“Chal Jaa!”, he shouts, standing inches away from a a seven-foot Marsh Crocodile basking in the sun. Surprisingly, the reptile ‘agrees’, reluctantly crawling into the water, almost like a petulant child. This species, also known as Mugger, is known to be aggressive in the wild. But after 28 years of looking after five crocodiles at the Byculla Zoo, Vilas Amberkar (53) has developed a special bond with them. “I can even hold their tails and they won’t do anything,” Amberkar says. He has been the only human to be in such close contact with the crocodiles, besides the veterinarian, when he is required.
For the past 28 years, three times a day — morning, afternoon and evening — Amberkar has been entering the enclosure to check on the animals. First on his do-to list is making sure all of them are alright, often poking them with a bamboo stick to make them turn and check for wounds.He then cleans the pond and sweeps the surrounding area. After this, he has to report to the head Mukadam (caretaker), who will take action in case of injuries. Amberkar holds down and manages the crocodiles when their wounds are being dressed by the veterinarian and gives them their medicines and supplements when needed.
Dismissing the notion of being at risk around the carnivores, Amberkar says, “These are fairly lazy animals. They usually sprawl out on the floor or float in the water, paying no heed to humans. They have never attacked me or anyone else.”
Come Tuesday, the crocodiles get excited as they see Amberkar approach with buckets of fish — 60 kg of mackerel or catfish. They are fed only once a week, owing to their slow metabolism.
“They know it is lunchtime when they see the buckets, and start moving to the feeding spot even before I reach there,” beams Amberkar. “Of course I feel affection for them, I have taken care of these five for so long! They recognise my voice too,” he adds.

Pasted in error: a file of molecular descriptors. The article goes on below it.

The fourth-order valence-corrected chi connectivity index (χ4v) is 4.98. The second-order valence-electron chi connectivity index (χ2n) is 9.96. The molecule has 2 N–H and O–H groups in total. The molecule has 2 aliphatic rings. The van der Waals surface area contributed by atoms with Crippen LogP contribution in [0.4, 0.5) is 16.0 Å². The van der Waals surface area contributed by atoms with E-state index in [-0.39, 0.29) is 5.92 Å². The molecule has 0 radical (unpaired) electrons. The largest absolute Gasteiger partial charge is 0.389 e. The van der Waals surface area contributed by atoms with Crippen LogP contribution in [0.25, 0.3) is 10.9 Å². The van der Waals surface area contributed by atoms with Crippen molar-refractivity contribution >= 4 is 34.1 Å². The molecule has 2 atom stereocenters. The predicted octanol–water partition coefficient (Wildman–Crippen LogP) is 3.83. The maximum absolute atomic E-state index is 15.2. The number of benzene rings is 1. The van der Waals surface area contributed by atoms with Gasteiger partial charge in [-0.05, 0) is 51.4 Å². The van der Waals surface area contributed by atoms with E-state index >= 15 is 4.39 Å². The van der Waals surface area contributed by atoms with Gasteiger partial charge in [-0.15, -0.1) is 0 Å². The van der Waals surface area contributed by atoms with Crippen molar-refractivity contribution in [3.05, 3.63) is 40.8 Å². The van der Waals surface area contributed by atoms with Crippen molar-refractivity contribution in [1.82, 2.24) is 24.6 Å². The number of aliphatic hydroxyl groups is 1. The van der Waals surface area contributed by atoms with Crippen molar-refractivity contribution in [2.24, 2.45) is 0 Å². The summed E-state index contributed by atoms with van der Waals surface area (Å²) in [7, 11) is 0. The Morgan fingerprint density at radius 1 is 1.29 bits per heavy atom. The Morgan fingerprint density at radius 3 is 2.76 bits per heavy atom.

Three of the mugger crocodiles have been kept in separate enclosures, to prevent the three males from fighting each other. “Earlier, there were only wire meshes separating them. They would tear through that and begin fighting violently — they are extremely strong animals,” recalls Amberkar. Around a year ago, iron rod fences were installed, and have successfully kept fights at bay.
Having studied till Class VI, Amberkar had no formal training for this job. Very few people were willing to do this work back then, but as men from Byculla were being recruited, he took the opportunity.After working as a helper under the then caretaker of the crocodiles, he learned the ropes and succeeded him.
Today, he earns Rs 22,000 a month, and lives in quarters within the zoo. Both of his children have graduated and work at private firms. Asked if he or his family has ever been concerned about the risks involved in his job, Amberkar says confidently, “Not at all! I know these animals, they are my responsibility.”